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If you drive a taxi, shuttle, private hire vehicle, vehicle associated with app-based bookings, or work for a dial-a-driver service, you have new responsibilities – effective from 1 October 2017. These services are known collectively as ‘small passenger services’ (SPS). 

You have revised responsibilities because of changes to legislation (external link) and changes in three related rules.

Driving a passenger service vehicle with 12 seats or less (including the driver)

If you are driving for one of the services above, please familiarise yourself with the key information in the table below. If you drive for a facilitated cost-sharing service or a dial-a-driver service you have fewer requirements - check the information following the table.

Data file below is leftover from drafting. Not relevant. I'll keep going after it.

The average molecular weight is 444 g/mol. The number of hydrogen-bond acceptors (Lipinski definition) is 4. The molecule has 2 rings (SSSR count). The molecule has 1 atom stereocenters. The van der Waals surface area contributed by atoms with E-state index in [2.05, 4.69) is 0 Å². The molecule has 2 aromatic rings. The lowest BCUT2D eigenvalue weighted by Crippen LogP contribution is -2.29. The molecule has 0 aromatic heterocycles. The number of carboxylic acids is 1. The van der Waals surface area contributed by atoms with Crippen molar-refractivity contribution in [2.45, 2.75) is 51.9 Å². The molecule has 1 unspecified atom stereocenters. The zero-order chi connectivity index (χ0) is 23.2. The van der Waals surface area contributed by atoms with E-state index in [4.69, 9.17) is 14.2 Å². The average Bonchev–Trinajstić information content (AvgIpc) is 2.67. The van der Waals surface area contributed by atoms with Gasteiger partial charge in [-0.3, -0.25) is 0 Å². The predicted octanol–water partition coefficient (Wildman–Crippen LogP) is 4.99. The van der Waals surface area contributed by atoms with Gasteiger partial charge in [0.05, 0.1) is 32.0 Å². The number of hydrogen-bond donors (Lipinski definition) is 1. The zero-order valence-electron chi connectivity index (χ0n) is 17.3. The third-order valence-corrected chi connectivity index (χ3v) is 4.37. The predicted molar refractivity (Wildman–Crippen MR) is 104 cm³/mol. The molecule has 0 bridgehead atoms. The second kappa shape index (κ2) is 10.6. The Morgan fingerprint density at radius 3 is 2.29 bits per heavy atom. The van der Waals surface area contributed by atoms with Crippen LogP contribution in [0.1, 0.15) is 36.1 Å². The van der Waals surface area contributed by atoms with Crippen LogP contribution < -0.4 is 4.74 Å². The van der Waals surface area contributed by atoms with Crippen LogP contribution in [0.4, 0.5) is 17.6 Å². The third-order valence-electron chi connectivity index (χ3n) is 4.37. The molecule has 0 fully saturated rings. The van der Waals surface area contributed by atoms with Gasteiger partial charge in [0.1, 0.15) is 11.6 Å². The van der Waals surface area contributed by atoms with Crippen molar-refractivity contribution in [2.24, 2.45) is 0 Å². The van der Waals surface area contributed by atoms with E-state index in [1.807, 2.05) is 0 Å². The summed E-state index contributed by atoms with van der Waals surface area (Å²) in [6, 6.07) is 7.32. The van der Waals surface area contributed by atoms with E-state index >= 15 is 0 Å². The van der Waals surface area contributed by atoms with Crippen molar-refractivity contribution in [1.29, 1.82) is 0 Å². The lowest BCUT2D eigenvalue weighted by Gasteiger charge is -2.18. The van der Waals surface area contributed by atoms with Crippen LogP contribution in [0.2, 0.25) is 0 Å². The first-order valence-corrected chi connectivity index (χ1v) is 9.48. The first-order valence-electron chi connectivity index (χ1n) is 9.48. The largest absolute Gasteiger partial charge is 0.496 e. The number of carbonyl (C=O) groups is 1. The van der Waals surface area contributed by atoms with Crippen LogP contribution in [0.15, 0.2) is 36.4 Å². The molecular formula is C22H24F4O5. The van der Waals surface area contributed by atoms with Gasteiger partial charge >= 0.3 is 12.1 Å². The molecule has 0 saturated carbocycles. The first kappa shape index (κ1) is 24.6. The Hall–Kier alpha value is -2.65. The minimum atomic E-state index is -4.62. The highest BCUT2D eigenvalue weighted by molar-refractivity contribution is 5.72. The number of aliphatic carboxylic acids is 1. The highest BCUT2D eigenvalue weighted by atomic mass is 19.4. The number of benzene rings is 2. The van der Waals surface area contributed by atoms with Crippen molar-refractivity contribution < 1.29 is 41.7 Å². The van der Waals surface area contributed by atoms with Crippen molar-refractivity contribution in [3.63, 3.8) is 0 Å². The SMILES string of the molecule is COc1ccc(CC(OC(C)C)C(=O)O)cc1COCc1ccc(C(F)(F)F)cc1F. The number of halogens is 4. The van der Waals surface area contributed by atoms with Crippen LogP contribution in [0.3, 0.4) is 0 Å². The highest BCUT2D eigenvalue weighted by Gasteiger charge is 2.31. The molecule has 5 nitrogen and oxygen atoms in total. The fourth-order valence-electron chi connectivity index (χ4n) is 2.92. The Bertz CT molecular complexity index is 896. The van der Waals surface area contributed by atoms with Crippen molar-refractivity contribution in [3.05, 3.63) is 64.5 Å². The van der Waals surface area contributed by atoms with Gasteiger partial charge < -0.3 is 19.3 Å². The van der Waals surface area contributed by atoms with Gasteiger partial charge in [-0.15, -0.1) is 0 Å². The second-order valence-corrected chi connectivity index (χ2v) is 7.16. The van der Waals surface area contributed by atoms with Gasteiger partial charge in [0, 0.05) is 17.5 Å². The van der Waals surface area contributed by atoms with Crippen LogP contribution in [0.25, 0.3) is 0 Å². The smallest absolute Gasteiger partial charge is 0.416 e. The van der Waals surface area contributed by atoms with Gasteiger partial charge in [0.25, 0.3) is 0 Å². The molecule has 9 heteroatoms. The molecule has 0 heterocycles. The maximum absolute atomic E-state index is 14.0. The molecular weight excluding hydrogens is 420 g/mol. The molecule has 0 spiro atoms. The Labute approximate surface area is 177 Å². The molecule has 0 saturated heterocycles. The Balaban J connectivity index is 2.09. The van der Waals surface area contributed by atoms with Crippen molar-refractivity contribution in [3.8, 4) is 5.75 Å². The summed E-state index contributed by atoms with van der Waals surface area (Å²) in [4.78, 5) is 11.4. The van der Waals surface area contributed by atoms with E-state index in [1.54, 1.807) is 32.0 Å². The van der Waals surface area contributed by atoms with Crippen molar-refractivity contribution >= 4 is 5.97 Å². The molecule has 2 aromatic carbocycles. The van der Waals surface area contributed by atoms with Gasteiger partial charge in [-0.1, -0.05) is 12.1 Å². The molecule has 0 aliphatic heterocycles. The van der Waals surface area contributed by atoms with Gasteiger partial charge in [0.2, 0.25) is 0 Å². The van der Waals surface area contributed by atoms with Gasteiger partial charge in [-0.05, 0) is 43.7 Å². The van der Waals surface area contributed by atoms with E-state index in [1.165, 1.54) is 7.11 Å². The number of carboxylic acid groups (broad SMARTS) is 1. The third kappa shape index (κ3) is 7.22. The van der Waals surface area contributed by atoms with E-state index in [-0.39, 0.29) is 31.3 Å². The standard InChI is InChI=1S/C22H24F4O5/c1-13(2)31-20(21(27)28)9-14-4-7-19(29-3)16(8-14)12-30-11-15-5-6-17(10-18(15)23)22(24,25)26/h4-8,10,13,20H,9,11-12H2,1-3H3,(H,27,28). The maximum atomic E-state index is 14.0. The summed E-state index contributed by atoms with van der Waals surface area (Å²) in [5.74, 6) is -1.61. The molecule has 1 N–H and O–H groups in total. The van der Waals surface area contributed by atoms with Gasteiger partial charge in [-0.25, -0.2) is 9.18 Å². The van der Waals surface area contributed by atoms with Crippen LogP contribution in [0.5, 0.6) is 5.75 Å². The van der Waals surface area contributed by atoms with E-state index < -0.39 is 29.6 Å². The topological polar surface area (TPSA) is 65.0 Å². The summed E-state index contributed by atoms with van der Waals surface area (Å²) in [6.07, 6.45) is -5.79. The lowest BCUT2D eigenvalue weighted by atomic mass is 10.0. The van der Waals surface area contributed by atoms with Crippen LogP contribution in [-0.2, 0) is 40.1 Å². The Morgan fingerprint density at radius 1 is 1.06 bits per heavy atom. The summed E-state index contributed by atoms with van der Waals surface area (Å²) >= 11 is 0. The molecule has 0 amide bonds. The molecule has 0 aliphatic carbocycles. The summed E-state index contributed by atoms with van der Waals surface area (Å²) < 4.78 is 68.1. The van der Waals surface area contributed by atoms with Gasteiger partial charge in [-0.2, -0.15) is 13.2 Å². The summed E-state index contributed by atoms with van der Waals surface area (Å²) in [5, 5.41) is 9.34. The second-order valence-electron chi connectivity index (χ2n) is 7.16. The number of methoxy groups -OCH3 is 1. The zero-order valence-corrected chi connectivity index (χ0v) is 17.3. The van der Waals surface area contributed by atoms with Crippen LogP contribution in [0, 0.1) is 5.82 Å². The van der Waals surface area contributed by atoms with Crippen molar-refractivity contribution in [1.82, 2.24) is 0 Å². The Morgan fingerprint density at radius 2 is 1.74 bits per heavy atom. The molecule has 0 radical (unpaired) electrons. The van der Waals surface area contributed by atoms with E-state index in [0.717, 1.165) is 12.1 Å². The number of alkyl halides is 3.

Please note: if you drive for a small passenger service previously operating a service model without a PSL, you have a transition period of 28 days from 1 October to:

  • have a small passenger service licence; or
  • drive on behalf of the holder of a small passenger service licence; or
  • have been facilitated to connect with passengers by a facilitator who holds a small passenger service licence.

In addition, here are some safety suggestions:

  • Before you drive, check you know where your passengers’ destination is.
  • Drive fresh. Ensure you get good quality sleep before you begin driving to help prevent fatigue.
  • Minimise the risk of fatigue by stretching your legs and having refreshments during any downtime. Find out more about fatigue.